This year has a chance to go down as one of the greatest in boxing in at least 25 years, perhaps more. For years we complained about the mismatches that were put together and how they devalued the belts.
Someone, somewhere heard the cries.
So far in 2022, we’ve seen the following significant bouts:
Josh Taylor won a split decision over Jack Catterall for the undisputed super lightweight title.
Gennadiy Golovkin stopped Ryota Murata for the unified middleweight title.
Errol Spence Jr stopped Yordenis Ugas for the unified welterweight titles.
Tyson Fury stopped Dillian Whyte for the WBC/lineal heavyweight titles.
Shakur Stevenson decided Oscar Valdez for the unified super featherweight title.
Katie Taylor won a split decision over Amanda Serrano for the undisputed women’s lightweight title.
Dmitriy Bivol decided Canelo Alvarez for the WBA light heavyweight title.
Jermell Charlo stopped Brian Castaño for the undisputed super welterweight title.
Gervonta Davis knocked out Rolando Romero for a WBA lightweight title.
It gets better. On Saturday (Sunday in Australia), George Kambosos Jr fights Devin Haney for the undisputed lightweight title. On June 7, Naoya Inoue and Nonito Donaire Jr. rematch for the unified bantamweight title.
Artur Beterbiev will face Joe Smith on June 18 in New York for three of the four light heavyweight title belts. On June 25 in San Antonio, Jesse Rodriguez and Sri Sor Rungvisai will meet for the WBC super flyweight title. Also on that card, Murodjon Akhmadaliev will face Ronny Rios for the unified super bantamweight titles.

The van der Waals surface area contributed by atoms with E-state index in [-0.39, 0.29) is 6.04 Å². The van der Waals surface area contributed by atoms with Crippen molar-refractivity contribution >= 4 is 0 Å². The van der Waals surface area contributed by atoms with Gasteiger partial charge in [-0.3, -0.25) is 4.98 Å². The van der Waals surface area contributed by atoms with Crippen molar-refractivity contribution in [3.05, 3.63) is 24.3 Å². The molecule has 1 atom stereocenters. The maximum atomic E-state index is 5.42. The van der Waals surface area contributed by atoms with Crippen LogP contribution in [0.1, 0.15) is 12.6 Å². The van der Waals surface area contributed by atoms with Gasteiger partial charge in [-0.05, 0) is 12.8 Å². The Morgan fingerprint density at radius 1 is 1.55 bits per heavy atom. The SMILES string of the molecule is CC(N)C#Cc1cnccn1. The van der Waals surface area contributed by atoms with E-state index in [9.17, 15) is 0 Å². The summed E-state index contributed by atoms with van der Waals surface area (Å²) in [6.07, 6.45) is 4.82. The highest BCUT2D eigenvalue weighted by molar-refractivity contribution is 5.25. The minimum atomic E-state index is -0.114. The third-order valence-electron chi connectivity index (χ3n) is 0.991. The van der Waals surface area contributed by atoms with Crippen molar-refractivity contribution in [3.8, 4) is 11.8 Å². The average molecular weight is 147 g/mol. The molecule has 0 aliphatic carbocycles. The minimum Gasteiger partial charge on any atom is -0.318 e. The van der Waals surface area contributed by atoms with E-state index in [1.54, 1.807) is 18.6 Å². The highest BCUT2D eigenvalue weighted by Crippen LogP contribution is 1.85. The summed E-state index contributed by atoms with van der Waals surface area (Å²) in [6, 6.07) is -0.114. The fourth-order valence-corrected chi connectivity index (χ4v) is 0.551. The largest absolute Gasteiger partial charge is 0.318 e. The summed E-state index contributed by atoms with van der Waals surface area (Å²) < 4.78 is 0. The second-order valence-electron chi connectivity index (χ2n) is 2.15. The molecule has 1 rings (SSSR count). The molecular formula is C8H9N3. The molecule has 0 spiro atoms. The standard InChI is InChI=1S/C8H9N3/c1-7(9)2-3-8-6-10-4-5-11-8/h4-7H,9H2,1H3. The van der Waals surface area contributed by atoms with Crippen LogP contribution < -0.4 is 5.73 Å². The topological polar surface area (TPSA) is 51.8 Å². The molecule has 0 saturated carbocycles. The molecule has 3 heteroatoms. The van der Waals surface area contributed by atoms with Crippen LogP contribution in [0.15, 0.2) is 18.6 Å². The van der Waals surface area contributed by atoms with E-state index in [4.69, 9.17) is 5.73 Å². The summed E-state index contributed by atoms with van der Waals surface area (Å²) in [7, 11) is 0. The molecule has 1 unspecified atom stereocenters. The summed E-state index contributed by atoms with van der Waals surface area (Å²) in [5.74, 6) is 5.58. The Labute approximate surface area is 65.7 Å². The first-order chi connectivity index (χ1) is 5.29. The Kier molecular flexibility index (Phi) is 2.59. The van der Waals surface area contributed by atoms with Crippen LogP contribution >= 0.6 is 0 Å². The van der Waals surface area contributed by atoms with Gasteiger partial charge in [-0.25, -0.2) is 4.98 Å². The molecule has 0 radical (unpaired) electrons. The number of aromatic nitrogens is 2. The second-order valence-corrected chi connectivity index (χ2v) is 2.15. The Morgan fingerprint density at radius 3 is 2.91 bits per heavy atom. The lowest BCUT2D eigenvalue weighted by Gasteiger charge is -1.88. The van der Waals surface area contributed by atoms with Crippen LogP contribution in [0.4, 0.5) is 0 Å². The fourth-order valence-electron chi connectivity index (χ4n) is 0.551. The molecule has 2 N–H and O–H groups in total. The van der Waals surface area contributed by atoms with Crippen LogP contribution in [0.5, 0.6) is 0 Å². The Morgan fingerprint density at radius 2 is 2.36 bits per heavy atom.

On July 23 in Saudi Arabia, Oleksandr Usyk will face Anthony Joshua for the unified heavyweight title. And on Sept. 17, Alvarez will meet Golovkin for the undisputed super middleweight title. Claressa Shields will fight Savannah Marshall in September for the undisputed women’s middleweight title. And Mikaela Mayer will fight Alycia Baumgardner for the unified women’s super featherweight titles on a date to be determined.
That’s only part of what’s going on.
But, and there’s always a but, it’s far from perfect. But this time, instead of blaming cautious promoters or risk-averse managers, tentative boxers or television networks who don’t want to co-mingle the blame goes squarely on the sanctioning bodies.
If you talk to a lapsed boxing fan and tell them all the big matches and great fights that have already been held and what’s on the schedule, the genuine reaction is an eye roll.
They’ve been conditioned by years of false promises not to believe it. And they’ll come back with some version of the quote, “It’s impossible to know who the champion is in any weight class,” which should make anyone with an interest, finance or rooting, in boxing cringe.
It’s true, though, and it’s personified perfectly by the Kambosos-Haney fight. It’s billed as for the undisputed championship, and it is, but the sanctioning bodies, in this case the WBA and the WBC, make it hard to understand that.